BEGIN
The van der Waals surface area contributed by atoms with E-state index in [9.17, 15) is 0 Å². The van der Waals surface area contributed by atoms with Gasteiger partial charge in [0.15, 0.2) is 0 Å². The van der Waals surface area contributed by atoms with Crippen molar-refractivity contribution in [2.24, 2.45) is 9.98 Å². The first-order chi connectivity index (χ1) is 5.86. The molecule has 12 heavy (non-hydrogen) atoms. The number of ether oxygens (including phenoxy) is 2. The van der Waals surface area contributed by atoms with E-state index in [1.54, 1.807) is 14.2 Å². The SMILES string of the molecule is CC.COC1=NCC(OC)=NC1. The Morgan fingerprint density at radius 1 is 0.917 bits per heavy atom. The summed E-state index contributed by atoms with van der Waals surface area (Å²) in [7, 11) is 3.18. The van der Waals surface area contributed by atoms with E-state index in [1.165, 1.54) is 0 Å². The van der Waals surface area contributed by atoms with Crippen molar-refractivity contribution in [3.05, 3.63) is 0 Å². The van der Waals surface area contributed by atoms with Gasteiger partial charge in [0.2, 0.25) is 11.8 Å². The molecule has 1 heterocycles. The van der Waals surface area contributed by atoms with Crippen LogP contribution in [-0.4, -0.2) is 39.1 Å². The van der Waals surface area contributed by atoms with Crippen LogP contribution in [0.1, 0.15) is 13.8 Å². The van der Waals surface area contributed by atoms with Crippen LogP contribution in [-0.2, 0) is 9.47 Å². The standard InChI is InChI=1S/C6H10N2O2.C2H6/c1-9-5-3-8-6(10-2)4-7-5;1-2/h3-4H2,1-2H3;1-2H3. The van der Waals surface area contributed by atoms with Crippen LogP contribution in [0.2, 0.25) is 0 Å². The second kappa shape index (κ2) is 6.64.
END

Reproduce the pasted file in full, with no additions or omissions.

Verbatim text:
The van der Waals surface area contributed by atoms with E-state index in [9.17, 15) is 0 Å². The van der Waals surface area contributed by atoms with Gasteiger partial charge in [0.15, 0.2) is 0 Å². The van der Waals surface area contributed by atoms with Crippen molar-refractivity contribution in [2.24, 2.45) is 9.98 Å². The first-order chi connectivity index (χ1) is 5.86. The molecule has 12 heavy (non-hydrogen) atoms. The number of ether oxygens (including phenoxy) is 2. The van der Waals surface area contributed by atoms with E-state index in [1.54, 1.807) is 14.2 Å². The SMILES string of the molecule is CC.COC1=NCC(OC)=NC1. The Morgan fingerprint density at radius 1 is 0.917 bits per heavy atom. The summed E-state index contributed by atoms with van der Waals surface area (Å²) in [7, 11) is 3.18. The van der Waals surface area contributed by atoms with E-state index in [1.165, 1.54) is 0 Å². The van der Waals surface area contributed by atoms with Crippen molar-refractivity contribution in [3.05, 3.63) is 0 Å². The van der Waals surface area contributed by atoms with Gasteiger partial charge in [0.2, 0.25) is 11.8 Å². The molecule has 1 heterocycles. The van der Waals surface area contributed by atoms with Crippen LogP contribution in [-0.4, -0.2) is 39.1 Å². The van der Waals surface area contributed by atoms with Crippen LogP contribution in [0.1, 0.15) is 13.8 Å². The van der Waals surface area contributed by atoms with Crippen LogP contribution in [-0.2, 0) is 9.47 Å². The standard InChI is InChI=1S/C6H10N2O2.C2H6/c1-9-5-3-8-6(10-2)4-7-5;1-2/h3-4H2,1-2H3;1-2H3. The van der Waals surface area contributed by atoms with Crippen LogP contribution in [0.2, 0.25) is 0 Å². The second kappa shape index (κ2) is 6.64.